Normally I’m not one for roasted teas and always underleaf because I find them too unbearable otherwise. Still I find myself being drawn to darker style oolongs lately for winter comfort. Wuyis are a perennial favorite yet it’s hard to find one that doesn’t taste like an ashtray. One of reasons I love this tea is because the delicate roast allows its wonderfully complex flavor to shine through.
The dry leaves in a warmed gaiwan exude an amazing fruity aroma. Wet leaf changes to a deep earthy aroma, like a wet forest after the rain, and produces a beautiful light amber liqueur. My first steep was smooth and rich. Soft roasted body, much lighter than a regular DHP. There’s some earthiness and mineral flavor there but not over the top. I’m getting some sweetness in there too. A very well-balanced cup.
The flavor really begins to pop at the second steep. This one is sweeter, and more mineral. The roastiness has faded as light florals begin to emerge and there is a pleasant honeyed aftertaste. It’s juicy, crisp, and clean. My favorite steep by far.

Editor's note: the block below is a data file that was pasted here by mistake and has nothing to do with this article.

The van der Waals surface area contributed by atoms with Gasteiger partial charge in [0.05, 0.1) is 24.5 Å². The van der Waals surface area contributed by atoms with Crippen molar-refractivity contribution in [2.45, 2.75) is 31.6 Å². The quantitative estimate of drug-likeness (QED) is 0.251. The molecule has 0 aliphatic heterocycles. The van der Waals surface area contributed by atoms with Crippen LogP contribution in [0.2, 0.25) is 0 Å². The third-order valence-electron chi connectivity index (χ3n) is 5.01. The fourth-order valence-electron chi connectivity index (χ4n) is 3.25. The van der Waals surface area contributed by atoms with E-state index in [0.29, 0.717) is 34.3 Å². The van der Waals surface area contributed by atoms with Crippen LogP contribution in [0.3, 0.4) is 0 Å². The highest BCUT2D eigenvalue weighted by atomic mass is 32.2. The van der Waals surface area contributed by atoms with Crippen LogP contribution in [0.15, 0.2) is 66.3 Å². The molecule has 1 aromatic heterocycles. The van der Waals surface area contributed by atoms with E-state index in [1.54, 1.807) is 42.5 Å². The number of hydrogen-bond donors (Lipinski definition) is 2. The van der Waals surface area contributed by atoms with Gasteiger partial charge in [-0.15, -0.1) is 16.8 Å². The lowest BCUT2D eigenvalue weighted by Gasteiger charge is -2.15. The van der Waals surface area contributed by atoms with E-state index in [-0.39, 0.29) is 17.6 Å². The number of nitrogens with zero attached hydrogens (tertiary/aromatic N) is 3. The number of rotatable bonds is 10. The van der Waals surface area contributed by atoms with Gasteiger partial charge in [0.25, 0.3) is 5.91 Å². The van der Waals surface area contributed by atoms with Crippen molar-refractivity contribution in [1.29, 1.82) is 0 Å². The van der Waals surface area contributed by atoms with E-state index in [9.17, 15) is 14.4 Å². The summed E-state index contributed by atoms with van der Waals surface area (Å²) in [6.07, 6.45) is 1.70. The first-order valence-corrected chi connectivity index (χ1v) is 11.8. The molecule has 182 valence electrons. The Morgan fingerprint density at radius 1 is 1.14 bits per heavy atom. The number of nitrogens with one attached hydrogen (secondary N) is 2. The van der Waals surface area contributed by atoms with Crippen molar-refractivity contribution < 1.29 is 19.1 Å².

The next two steeps are fairly similar. The rock sugar sweetness intensifies and the tea flavors becomes clearer. I’m impressed by how full flavored the later steepings were even though it was brewed western style with just a pinch of leaves.
I had a Dan Cong earlier in the day and was struck by how much this tea resembled it with its honeyed sweetness, floral notes, and light roast.
I didn’t think it could get any better than WP’s regular Da Hong Pao but their Wildcrafted varietal is really on another level altogether. This is truly an incredible wuyi oolong and hands down the best I’ve ever had.
Flavors: Burnt Sugar, Fruity, Honey, Mineral, Roasted, Wet Wood